citizenship.  When defectors come to South Korea they endure a month-long vetting process to check their background and make sure they are not North Korean spies.  Then they are put into the two month re-education program at Hanawon, which provides defectors with social readjustment training, medical care, and counseling.  Upon leaving, each North Korean adult receives a stipend of 36,960,000 won (about $35,000) with the expectation that part of it will be used as  a down payment for an apartment. Also, every defector is assigned a career counselor. All of this is provided by the South Korean government. Yet, despite all this support, North Koreans still have an extremely challenging time assimilating into a South Korean lifestyle.

The overwhelming freedom that comes in a capitalist society is often too much for a defector to adapt to within the two months of training.  Having lived in a totalitarian society for so long the defectors are ingrained with a set of values different from those of Koreans who grew up in a democratic environment.  Language, technology and discrimination are major barriers for defectors.  South Korean’s have embedded some English words into their vernacular (often called Konglish) which makes it difficult for defectors to understand. Also words associated with capitalism such as real estate and insurance are unfamiliar to defectors.

There are 29 South Korean regional support centers for defectors looking for jobs.  These centers provide three weeks of training.  Also, to encourage South Korean industries to hire defectors, the government subsidizes half of the defector’s monthly wages for two years.  Despite aide from the government South Korean companies are reluctant to hire North Koreans because of discrimination and also from “some defector’s inability to compete with South Koreans in work ethics, habits and skills.”  Defectors are known to frequently miss work and high absence rates give South Koreans the impression that defectors are undependable and lazy.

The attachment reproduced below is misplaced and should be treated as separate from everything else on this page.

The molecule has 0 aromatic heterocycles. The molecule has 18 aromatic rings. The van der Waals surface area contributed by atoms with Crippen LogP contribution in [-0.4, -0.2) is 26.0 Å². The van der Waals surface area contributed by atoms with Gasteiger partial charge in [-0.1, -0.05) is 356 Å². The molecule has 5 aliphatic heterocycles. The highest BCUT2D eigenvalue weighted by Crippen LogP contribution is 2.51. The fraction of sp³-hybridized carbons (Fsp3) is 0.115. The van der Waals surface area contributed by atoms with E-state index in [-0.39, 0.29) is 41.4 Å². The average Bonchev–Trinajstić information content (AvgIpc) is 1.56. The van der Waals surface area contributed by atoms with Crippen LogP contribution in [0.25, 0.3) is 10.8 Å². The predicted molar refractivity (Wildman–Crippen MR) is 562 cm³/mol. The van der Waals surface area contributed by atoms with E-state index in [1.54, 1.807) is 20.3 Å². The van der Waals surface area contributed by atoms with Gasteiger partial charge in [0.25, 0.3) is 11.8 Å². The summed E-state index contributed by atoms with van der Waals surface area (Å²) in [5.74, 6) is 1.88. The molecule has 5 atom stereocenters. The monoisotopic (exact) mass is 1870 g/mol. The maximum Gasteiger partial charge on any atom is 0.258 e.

Defectors can have such unrealistically high expectations of life in South Korea that they develop in China or during readjustment training.  The reality of working at a blue-collar job is often not what was anticipated and defectors will quit to create their own businesses or with the belief that they will be hired for better work. If the self-owned business fails or they are not hired at another job, maintaining a stable lifestyle can be impossible; defectors will find other ways to make money, sometimes turning to crime. Families can play crucial roles in the adjustment process, and a defector will think twice before quitting a job because they are more aware of their responsibility to others.

To better integrate North Koreans into South Korean society, the Hanawon Center should look for ways to better prepare defectors for their new lives. Also, South Koreans should be more understanding of the difficulties defectors face when being integrated into South Korea.  With possible future unification, South Korea needs to come up with a better system of integrating defectors to create a foundation for a more stable and prosperous Korea.

Clare Hubbard is a former Fulbright Korea English Teaching Assistant and current intern for the Korea Economic Institute.

Photo from InSapphoWe Trust’s photostream on flickr Creative Commons.